An Introduction to Podcasts

What are podcasts?

According to a podcast (n) is “a digital audio or video file or recording, usually part of a themed series, that can be downloaded from a website to a media player or computer.”

That’s a pretty general definition, but many podcasters would agree. Podcasts come in many shapes and sizes, from music videos, talk radio,  and audio books, to instructional how-tos and academic lectures, podcasts are hard to pin-down. If you can record it, chances are you can distribute it as a podcast.

I’ve been downloading episodes of my favourite radio shows to listen to at my convenience for over a year now; although I’ve never thought of myself as a huge podcaster (in the individual-who-consumes-podcasts sense of the word), it turns out that’s exactly what I was doing. And convenience really is what podcasts are all about. Unlike radio, podcasts are downloaded from a source (sometimes automatically) and stored locally so that users can listen in when they have the time. For me, that’s usually on the bus to school or in the car around town.

While many radio shows release episodes as podcasts, not all podcasts are radio shows, and because of the ease at which users can record podcasts, there are podcasts on almost any topic you can think of. In many ways, podcasting is simply a more auditory form of blogging (which may explain why so many bloggers also podcast).

Anyway, this week I thought I’d expand my podcasting horizons and check out a couple of podcasts that aren’t affiliated with radio stations or large production budgets.

TurnPoint Radio

First up is TurnPoint Radio, a podcast that explores the future of work and the role that place plays in shaping our careers. The podcast is produced by Hubud, a coworking space in Bali, with each episode featuring one or two interviews with people who have embraced digital nomadism and left conventional work behind. These entrepreneurs and freelancers run location independent businesses from their laptops and share tips and tricks with those hoping to do the same.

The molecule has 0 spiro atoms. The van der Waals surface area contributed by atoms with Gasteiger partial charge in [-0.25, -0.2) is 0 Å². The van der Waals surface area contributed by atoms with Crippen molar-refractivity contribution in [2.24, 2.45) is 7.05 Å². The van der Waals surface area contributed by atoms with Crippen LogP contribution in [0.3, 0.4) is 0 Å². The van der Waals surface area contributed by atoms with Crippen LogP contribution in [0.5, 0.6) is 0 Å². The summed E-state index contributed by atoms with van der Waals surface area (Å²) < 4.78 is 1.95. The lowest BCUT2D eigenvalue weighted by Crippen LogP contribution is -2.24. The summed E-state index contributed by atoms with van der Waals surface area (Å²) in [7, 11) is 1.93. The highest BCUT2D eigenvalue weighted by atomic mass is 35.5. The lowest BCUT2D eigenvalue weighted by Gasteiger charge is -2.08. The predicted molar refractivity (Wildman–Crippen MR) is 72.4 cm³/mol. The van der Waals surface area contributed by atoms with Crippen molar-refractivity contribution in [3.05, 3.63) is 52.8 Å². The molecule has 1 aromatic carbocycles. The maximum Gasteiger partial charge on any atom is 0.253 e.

The podcast itself is full of useful tidbits for those already running laptop consultancies as well as for those of us living a decidedly stationary existence. However, as a marketing tool, this podcast is genius. As a coworking space that also  runs courses that give would-be digital nomads the skills they need to launch location-independent careers, Hubud does a great job of using TurnPoint Radio to attract established entrepreneurs and convince fence-sitters that their dreams of travelling the world while working are possible (as long as they make Hubud their first stop).

Whether or not you think the itinerant lifestyle is for you, TurnPoint Radio is worth a listen for anyone interested in exploring the world of freelancing.

Upvoted by reddit

Yes, even reddit has a podcast. If you’re not familiar with the self-proclaimed “front page of the internet”, reddit is a mash between a social networking site, a news aggregator, and an online forum. And with over 3 million registered users (and many more lurkers, including me), it has an active and loyal following. Although Upvoted is a relatively new podcast (it only has 17 episodes so far), it has already amassed over 9,000 subscribers and continues to grow.

Upvoted gives redditors a chance to explore reddit’s stories and users in greater detail and gives the reddit community a look at the human side of the otherwise faceless usernames and posts that populate the site. Recent episodes have chronicled the story of Jordan Axani (/u/jaxani), a Toronto native who used reddit to find a stand-in Elizabeth Gallagher to accompany him on a round-the-world trip after he parted ways with his then-current girlfriend (the original Elizabeth Gallagher), and discussed the 100-year anniversary of the Armenian genocide and the implications for US and Turkish foreign policy. It’s a veritable grab-bag of topics and if you’ve ever spent any time on reddit, you’ll know that it’s dreadfully easy to get lost for hours in the endless stream of curious characters and compelling chronicles.

I’d recommend both of these podcasts to anyone looking for an introduction to the format; no need to go through past episodes, just jump right in.

But before I go, I’ll leave you with a few of the other podcasts I subscribe to:

  • Wiretap (When everything is utterly absurd, hilarity ensues.)
  • Serial (THE podcast of all podcasts. If you haven’t jumped on the Serial bandwagon yet, you must. It’s frustratingly addictive.)
  • This American Life (Ever wonder what life is like for the everyday American? Look no further.)
  • The Vinyl Café (Music, essays, and, of course, Dave, the fictional second-hand record store owner that’s always getting into trouble.)
  • Quirks and Quarks (Bob McDonald hosts weekly discussions on the latest scientific and technological discoveries—and does it in a way anyone can understand.)

Let me know what your favourite podcasts are below.


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